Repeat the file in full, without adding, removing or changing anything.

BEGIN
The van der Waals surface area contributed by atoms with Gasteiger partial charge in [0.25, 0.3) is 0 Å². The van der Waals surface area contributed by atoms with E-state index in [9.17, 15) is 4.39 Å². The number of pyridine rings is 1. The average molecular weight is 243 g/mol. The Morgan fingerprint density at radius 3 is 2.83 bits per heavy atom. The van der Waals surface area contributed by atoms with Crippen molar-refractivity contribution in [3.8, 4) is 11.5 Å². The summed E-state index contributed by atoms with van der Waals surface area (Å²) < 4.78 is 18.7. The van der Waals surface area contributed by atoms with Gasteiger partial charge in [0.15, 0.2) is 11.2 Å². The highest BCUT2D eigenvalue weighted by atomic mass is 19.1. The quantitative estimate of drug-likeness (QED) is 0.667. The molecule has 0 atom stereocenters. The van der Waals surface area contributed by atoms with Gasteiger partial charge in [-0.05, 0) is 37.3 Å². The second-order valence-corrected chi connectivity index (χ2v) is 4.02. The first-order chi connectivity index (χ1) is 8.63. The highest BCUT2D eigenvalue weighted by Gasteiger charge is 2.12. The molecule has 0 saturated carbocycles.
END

The van der Waals surface area contributed by atoms with Gasteiger partial charge in [0.25, 0.3) is 0 Å². The van der Waals surface area contributed by atoms with E-state index in [9.17, 15) is 4.39 Å². The number of pyridine rings is 1. The average molecular weight is 243 g/mol. The Morgan fingerprint density at radius 3 is 2.83 bits per heavy atom. The van der Waals surface area contributed by atoms with Crippen molar-refractivity contribution in [3.8, 4) is 11.5 Å². The summed E-state index contributed by atoms with van der Waals surface area (Å²) < 4.78 is 18.7. The van der Waals surface area contributed by atoms with Gasteiger partial charge in [0.15, 0.2) is 11.2 Å². The highest BCUT2D eigenvalue weighted by atomic mass is 19.1. The quantitative estimate of drug-likeness (QED) is 0.667. The molecule has 0 atom stereocenters. The van der Waals surface area contributed by atoms with Gasteiger partial charge in [-0.05, 0) is 37.3 Å². The second-order valence-corrected chi connectivity index (χ2v) is 4.02. The first-order chi connectivity index (χ1) is 8.63. The highest BCUT2D eigenvalue weighted by Gasteiger charge is 2.12. The molecule has 0 saturated carbocycles.